Posted on Tuesday 5th December 2023
The County Council is delivering business infrastructure projects, including the new A34 roundabout access for the Pets at Home national distribution centre near Stafford, which will create 800 jobs.
Staffordshire’s communities will receive millions of pounds of investment in the coming year, despite financial pressures on local authorities.
Budget planning for 2024/25 by Staffordshire County Council earmarks money for roads, support for new and existing businesses, rural broadband, public health and investing in communities.
While two-thirds of the authority’s spending will be on adult social care and supporting vulnerable children and young people, the authority is forecasting it will balance its books for 2024/25.
Ian Parry, Staffordshire County Council’s Cabinet member for Finance and Resources, said:
We remain a well-run, stable authority despite the difficult financial pressures many councils are facing.
“We will spend every pound as wisely as we can, supporting jobs and investing in our communities so that Staffordshire remains a great place to live, work and raise a family.”
Since 2014, Staffordshire County Council’s Economic Growth Programme has delivered more than 11,500 jobs and enabled more than 5,000 houses to be built.
Successes include new arrivals Fortune Brands delivering the first 300 of up to 1,700 additional jobs at the i54 Western Extension business park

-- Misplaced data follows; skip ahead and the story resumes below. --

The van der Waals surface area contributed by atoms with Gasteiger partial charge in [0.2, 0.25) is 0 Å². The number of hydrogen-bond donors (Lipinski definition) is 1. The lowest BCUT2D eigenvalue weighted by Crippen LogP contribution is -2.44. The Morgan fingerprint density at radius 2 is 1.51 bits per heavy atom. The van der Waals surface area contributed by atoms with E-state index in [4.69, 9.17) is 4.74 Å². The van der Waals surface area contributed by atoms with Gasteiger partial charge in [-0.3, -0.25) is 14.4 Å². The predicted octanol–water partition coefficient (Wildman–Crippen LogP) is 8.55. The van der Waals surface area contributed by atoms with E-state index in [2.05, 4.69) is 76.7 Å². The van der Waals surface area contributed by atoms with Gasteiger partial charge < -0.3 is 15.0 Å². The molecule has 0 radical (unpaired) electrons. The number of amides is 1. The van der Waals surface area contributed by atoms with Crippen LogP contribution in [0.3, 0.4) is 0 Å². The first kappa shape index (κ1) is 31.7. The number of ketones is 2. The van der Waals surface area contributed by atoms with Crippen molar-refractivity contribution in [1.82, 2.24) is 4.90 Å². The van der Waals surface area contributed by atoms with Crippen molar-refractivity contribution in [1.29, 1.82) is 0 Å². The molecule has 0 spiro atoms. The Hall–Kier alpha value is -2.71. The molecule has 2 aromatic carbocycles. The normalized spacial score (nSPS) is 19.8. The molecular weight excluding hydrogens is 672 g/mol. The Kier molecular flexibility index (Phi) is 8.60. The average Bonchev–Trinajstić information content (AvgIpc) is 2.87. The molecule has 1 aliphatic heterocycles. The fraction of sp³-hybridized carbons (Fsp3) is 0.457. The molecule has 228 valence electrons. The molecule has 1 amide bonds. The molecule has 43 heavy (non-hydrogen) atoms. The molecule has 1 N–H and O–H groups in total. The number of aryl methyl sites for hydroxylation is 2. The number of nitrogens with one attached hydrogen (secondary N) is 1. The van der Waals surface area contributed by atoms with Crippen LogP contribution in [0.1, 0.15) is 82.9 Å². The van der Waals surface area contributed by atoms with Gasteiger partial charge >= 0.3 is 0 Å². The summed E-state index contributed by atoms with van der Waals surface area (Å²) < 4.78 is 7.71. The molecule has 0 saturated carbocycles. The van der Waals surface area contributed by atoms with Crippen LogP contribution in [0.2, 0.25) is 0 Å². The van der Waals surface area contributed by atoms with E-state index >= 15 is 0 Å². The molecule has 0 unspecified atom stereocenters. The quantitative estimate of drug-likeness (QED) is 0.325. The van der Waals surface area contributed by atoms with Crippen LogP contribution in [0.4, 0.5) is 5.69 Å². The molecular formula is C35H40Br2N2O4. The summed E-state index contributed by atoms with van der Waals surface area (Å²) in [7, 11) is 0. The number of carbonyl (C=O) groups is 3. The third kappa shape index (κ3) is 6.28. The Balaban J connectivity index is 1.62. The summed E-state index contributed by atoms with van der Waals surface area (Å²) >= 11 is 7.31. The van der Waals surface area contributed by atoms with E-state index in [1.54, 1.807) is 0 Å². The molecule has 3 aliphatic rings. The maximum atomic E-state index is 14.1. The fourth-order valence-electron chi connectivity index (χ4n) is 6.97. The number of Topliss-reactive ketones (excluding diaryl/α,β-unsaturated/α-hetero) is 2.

At the same time work continues on the Chatterley Valley West site near Kidsgrove, which will eventually create up to 1,700 jobs.
And the authority is delivering the new A34 roundabout access near Stafford for the Pets at Home national distribution centre, which will lead to 800 jobs.
The County Council’s provisional financial planning for 2024/25 notes that inflation alone is adding an expected £22.3 million to the authority’s existing costs for next year.
It’s also expected that around £435 million of Staffordshire’s anticipated £680 million net budget will be spent on the provision of social care for the elderly and for supporting and protecting vulnerable children and young people.
Final decisions, including the proposed council tax, will be taken in the New Year once a final settlement from central Government has been provided.
That settlement is expected to confirm that local authorities can raise their council tax to 4.99 per cent without a referendum – the figure comprising 2.99 per cent for general purposes and 2 per cent ringfenced for social care.
Ian Parry said:
We are still awaiting a final settlement from Government and then we will finalise our proposals.
Although we know 64 pence in every pound will be spent on care, thanks to careful management we can still commit to investing in Staffordshire’s future while delivering a balanced budget.”